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A Ghost of the Rugby Weekend Past

Hot on the proverbial heels of last week's hugely popular Brexit-themed take on the Premier League, this week's blog turns its razor sharp witty focus to Japan and the 2019 Rugby World Cup. With the tournament drawing to an exciting, emphatic and nerve-shredding climax and Halloween (yes, already!) very shortly upon us, we review the two epic semi finals in a Halloween-inspired theme (don't worry, no mention of the B-word today).




A cold, grey and largely wet Saturday morning that only Autumn can bring. The early morning alarm clock chimes. Not because you’ve forgotten to turn it off from the working week but because you’re a trooper. A trooper determined to shake off those Friday night beers and early hour spirits (of a drinking kind), to watch England try and book their place in a World Cup Final.


As you flick the kettle on for the first of three coffees you plan to have during the first half alone, the hangover subsides and you rub the sleep out of your eyes, you could be forgiven for thinking you were either still drunk or still dreaming. Every player belts out the national anthem in unity, England appear to defy New Zealand’s famous Haka with a V-shaped stance of solidarity, and unbelievably, have scored a try before the kettle has even pinged to say that it’s ready.

England's defiant V-for-Victory stance was the image of the weekend

Manu Tuilagi has indeed sliced open the Kiwi defence like an expert pumpkin carver before Owen Farrell kicked between the ghoulposts and the proverbial English stall is set. A display of energy, verve and disciplined defending by the 15 men dressed in a ghost-like all-white spooks The All-Blacks into a paralysis that’s not been seen since their last World Cup defeat to the French. There are a whole host of multi-billion pound businesses including the likes of Instagram, AirBnB and Play Away, Stay Away that weren’t even a thing the last time The Kiwis lost a World Cup game, way back in 2007.


Just as New Zealand were beginning to trick everyone into believing that they couldn’t be beaten in a World Cup match, England treated their supporters to a spirited performance that was up there with their best ever displays at a World Cup and united the country. In the land of the rising sun, the red rose had risen and in the second semi-final, the red dragon had its chance to once again split the Kingdom ahead of Saturday's final.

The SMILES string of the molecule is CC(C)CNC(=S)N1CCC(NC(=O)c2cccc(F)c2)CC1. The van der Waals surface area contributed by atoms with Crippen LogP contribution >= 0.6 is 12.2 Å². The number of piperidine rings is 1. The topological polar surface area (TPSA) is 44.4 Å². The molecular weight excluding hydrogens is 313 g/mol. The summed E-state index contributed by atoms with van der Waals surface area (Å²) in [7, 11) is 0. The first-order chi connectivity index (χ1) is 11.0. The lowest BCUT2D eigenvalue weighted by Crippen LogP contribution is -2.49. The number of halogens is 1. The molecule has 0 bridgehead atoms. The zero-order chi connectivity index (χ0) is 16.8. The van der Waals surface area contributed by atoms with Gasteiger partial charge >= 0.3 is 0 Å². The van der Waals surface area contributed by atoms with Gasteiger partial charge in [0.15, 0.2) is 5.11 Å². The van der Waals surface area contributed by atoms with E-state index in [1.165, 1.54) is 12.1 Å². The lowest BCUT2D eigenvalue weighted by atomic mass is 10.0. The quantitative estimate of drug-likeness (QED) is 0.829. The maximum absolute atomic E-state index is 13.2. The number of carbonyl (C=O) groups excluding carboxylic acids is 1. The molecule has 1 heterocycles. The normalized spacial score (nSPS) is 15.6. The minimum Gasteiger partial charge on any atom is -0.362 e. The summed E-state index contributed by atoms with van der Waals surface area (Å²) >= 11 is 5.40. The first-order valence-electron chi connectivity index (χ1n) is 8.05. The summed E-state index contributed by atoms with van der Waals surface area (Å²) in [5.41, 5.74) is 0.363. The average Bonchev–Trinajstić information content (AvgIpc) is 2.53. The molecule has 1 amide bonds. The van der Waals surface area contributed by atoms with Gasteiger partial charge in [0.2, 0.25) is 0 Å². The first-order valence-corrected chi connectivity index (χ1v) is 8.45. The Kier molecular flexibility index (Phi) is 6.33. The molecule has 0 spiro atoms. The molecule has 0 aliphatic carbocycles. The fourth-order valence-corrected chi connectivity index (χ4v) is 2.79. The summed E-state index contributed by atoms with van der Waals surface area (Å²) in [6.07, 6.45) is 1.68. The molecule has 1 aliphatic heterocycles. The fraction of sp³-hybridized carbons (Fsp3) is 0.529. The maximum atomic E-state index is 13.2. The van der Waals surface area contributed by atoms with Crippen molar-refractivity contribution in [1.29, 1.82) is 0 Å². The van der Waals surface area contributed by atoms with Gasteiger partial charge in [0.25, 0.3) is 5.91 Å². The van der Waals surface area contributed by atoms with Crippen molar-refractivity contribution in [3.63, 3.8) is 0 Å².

A cagey first half saw Wales leek one more penalty than their opponents and the scoreboard leant slightly in South Africa’s favour at the break. Wales temporarily drew level before a try from Damian De Allende seemed to spoil their party and give the South Africans a real cushion. Defiant and determined, Wales responded when The Addams Family (Josh to be precise) fittingly ghosted in on the left wing and brought the teams level. Unfortunately, just as the Welsh dream could really begin, a late penalty from Handre Pollard saw the Springboks surge into a19-16 lead that they held onto like a witch refusing to release her grip on her favourite broomstick.


A Josh Adams try wasn't enough to secure Wales a spot in Saturday's final.

A bit like that next-door neighbour who teases you with a pumpkin in the window, the lights on in the hall, and Halloween bunting on the door, then asks for a trick (sigh), Wales had flirted with what would have been a mouth-watering final but were unable to give their Head Coach, Warren Gatland, the sign off he so desperately wanted and, you could argue, deserved for the work he has done with for the game in Wales.


Gatland and his side will have to settle for the consolation of taking on the All-Blacks in Friday’s third-placed play off in a game about as desirable as the knock-off Lidl version of a Bounty bar that’s the last sweet standing in your trick-or-treat haul by the second week of November. We wouldn’t really be bothered if it wasn’t there but we’ll probably still watch it anyway.

In contrast, all eyes (bleary, weary and fresh alike) will be on Eddie Jones’s English chariot as it marches on to The International Stadium in Yokohama in search of sweet revenge for their 2007 final loss against the Springboks. So stick to only ‘one or two’ drinks on Friday night and no spirits (yes, I know you said that last week as well), get your trick-or-treat haul at the ready and strap yourself in for what promises to be a devilishly delightful final worth setting that early Saturday morning alarm for.

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